Agarkar went for runs too, and Kumble was treated with disdain. Astle and Twose marched on, getting those fours but not neglecting on singles.

Kumble provided the breakthrough, having Astle caught at bat-pad (Ganguly had one despite the onslaught) for 37. Fleming promoted Cairns, and New Zealand kept scoring happily, getting to 109 for 3 in the 19th over.

Cairns was clearly enjoying the battle. He had lofted Agarkar over mid-off in the 18th over. Ganguly back-tracked a couple of steps, leapt in the air, but found it too high. Cairns saw the ball reach the fence — then winked at Twose.

It took a googly and a remarkably swift stumping from Dahiya — the other Indian debutant of the tournament — to send Twose back. McMillan came out to hit Kumble out of the attack: he started well, sweeping Kumble twice for four — but ended up hitting Tendulkar to point.

New Zealand’s asking rate was under control, but someone had to anchor the innings; and despite his injury, it had to be Cairns. And when it came to finishes, who better than Harris?

As they have done throughout the tournament, the New Zealanders did not take risks. They made sure they had brought the target to a reasonable distance before they began the onslaught.

They needed 130 from 150 balls. In the next 10 overs they got a mere 31, letting the equation reach 99 from 90. They let the asking rate climb… it did not matter. Cairns backed himself: he knew that if he was there he would seal it.

Cairns reached a sedate fifty in 63 balls before hitting Tendulkar straight for six. Tendulkar bowled out with 1 for 38. Yuvraj completed his 10 overs too, for 32, albeit without a wicket. They had more than made up for those expensive overs from Zaheer and Agarkar.

Kumble replaced Tendulkar with 79 to score off 11 overs. Harris took 10 off that over. 69 from 60.

Then, in the next over, Cairns and Harris had a misunderstanding, but Ganguly’s throw was wide, and Cairns survived. He was on 68 at this stage.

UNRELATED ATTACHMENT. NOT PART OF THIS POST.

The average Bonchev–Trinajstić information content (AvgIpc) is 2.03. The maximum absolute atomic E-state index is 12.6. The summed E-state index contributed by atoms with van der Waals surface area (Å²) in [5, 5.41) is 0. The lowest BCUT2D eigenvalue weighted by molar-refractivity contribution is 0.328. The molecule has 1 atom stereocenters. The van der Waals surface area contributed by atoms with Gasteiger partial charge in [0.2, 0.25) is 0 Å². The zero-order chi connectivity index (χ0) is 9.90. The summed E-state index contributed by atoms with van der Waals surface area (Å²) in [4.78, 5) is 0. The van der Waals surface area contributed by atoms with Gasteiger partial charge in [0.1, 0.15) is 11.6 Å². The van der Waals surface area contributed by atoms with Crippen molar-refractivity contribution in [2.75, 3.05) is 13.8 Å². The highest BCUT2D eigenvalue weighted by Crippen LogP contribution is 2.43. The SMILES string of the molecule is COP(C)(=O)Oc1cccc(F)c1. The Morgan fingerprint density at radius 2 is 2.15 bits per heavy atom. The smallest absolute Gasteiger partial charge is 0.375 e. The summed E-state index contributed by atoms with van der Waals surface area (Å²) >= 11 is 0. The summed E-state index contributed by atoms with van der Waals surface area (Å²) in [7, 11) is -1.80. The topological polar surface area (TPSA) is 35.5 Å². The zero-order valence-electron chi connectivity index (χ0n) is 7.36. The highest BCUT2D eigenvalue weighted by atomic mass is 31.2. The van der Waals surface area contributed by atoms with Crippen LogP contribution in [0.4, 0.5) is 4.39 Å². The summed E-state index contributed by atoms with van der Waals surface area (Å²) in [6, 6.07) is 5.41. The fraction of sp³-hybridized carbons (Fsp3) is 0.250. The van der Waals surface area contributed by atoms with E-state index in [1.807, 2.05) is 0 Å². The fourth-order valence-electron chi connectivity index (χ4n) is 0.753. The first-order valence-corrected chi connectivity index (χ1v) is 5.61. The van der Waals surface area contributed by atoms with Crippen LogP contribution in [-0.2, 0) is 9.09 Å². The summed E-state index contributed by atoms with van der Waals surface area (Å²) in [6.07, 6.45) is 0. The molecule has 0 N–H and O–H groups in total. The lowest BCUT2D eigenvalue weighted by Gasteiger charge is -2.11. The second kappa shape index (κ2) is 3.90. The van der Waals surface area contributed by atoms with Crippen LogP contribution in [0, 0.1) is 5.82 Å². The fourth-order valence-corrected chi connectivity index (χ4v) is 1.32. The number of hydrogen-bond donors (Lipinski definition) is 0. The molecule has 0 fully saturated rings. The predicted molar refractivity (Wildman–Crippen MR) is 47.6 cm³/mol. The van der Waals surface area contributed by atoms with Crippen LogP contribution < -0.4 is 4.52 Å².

Zaheer returned with 52 to score from 42 balls. He bowled an excellent over, accounting for 4. At the other end, Prasad conceded 4 as well (thanks to a Cairns boundary off the last ball), which brought the target down to 44 from 30.

Zaheer continued. The first ball was a full-toss, and Harris flicked it in the air. It flew over a leaping Robin to the fence. Ten came off the over. 34 from 24.

Ganguly replaced Zaheer with Kumble. The first 4 balls yielded 4 (1, 2, dot, 1). With New Zealand requiring 30 from 20, India probably held the upper hand.

Then Cairns hit Kumble straight into the car park, and gently paddle-swept the next ball for four. 20 from 18.

Ganguly, desperate for a wicket, now recalled Agarkar. They ran 7 in his over. 13 from 12.

Prasad returned. After Harris ran a leg-bye, Cairns dropped the second ball at his feet to get to his 100 — the greatest innings of his illustrious career — in 110 balls. But more importantly, New Zealand needed 11 from 10 balls.

But more drama was to follow: Harris drove the next ball, only for Robin to leap up and catch it. India had broken the partnership. New Zealand still needed only 11 from 9 balls, but they had a new batsman, and he would be on strike.

Unfortunately for India, Prasad’s next ball brushed Parore’s thigh and sped to the boundary. There were two other leg-byes and two runs off the bat, with left Agarkar to defend a near-impossible 3 in the last over.

He did his best, giving away 2 from the first 3 balls. Off the third, with fielders still outside the circle (why?), Cairns flicked one to round off probably the greatest innings the tournament has seen in its not-too-short history.

As Fleming punched the air in ecstasy in the pavilion, Cairns ran and ran, all pain forgotten; Parore did not remember it either, for he jumped on to Cairns for a hug.

After all, New Zealand had never won anything of this magnitude.

And they did that without Dion Nash and Daniel Vettori — and a half-fit Cairns.

Brief scores: 

India 264 for 6 in 50 overs (Sourav Ganguly 117, Sachin Tendulkar 69) lost to New Zealand 265 for 6 in 49.4 overs (Chris Cairns 102*, Chris Harris 46; Venkatesh Prasad 3 for 27) by 4 wickets with 2 balls to spare.

Man of the Match: Chris Cairns.